8 November 2009 - 8:33pmMotorola Droid

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At 8 AM on Friday morning, Joelle and I were at the Verizon store in Camillus checking out Verizon’s two new Android-based phones: the Motorola Droid and the HTC Droid Eris. Joelle got me the Droid as an early Christmas gift and, at the request of Ryan, I’m taking some time to post here about my initial experiences with the phone.

The Home Screens

home_screen_2 home_screen_1 home_screen_3 locked_chargin

These are the home screens on the Droid. There are three available and you switch between them by dragging your finger across the screen. You can put shortcuts to any applications you like anywhere on these screens as well as widgets that serve various purposes. You can see that I have a few shortcuts on my middle home screen (which is the main one) and on the top of each screen is a widget.From left to right: the Facebook widget which shows status updates from your friends, the Power Control widget which allows you to switch wi-fi, bluetooth, GPS and syncing on and off, as well as adjust the screen brightness (this is one of the best widgets I’ve found since these are otherwise buried in the settings menu, this is included by default as part of the OS), and finally the Weather Channel widget (which I have recently replaced with the Weather Bug widget). I’ve read elsewhere on the internet that having a lot of widgets can slow the phone down considerably and can also be a battery drain so I’m going to try to stay away from using them too much. The last picture on the right is a shot of the phone while locked. Touching and sliding the unlock symbol to the right will, obviously, unlock the phone. This screen looks slightly different if you have a security code set. In that case you would see a 3×3 grid of dots which you have to connect in the special way you picked in order to unlock your phone. You can also put the phone on silent by touching and dragging the speaker to the left.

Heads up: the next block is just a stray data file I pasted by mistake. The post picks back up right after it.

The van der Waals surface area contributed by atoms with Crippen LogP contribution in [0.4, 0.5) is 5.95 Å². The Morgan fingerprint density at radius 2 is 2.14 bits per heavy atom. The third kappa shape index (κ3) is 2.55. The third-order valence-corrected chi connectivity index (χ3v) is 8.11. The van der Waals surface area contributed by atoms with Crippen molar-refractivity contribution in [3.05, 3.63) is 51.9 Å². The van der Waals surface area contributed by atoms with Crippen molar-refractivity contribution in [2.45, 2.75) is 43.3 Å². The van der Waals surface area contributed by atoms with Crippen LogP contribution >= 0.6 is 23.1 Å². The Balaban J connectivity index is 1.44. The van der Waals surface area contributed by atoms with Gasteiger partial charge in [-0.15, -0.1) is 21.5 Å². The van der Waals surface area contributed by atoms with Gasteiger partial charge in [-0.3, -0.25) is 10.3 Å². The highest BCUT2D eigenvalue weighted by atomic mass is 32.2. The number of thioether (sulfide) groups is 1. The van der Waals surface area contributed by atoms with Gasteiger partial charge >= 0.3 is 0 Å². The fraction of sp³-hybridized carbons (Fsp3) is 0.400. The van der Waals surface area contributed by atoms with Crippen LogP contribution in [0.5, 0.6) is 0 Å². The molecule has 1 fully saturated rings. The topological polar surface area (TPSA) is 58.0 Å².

The Phone

phone phone_call phone_answered call_ended

Next is the phone application itself. The dialer is easy to use and the tabs across the top of the screen make it easy to view your call log, choose from your contacts and access your favorites. The second picture is what the screen looks like when you’re receiving a call. To answer, touch and drag the green button to the right (to ignore, do the opposite). While you’re in a call, the screen shows who you are talking to and gives you options related to the phone call. You can easily add a person to the conversation using the “add call” button (a feature I have not tested), end the call, go to the dialpad (to enter DTMF tones at an automated menu, I assume), mute, and go to speakerphone.  One thing that’s really sweet is that the phone automatically turns the screen off while it’s touching your face (meaning you’re talking on it) and turns the screen back on when you pull it away from your ear (so you can end the call or whatever else you need to do). This prevents accidental button presses and works very well in my experience.  That last shot is just what the screen looks like after you end the call.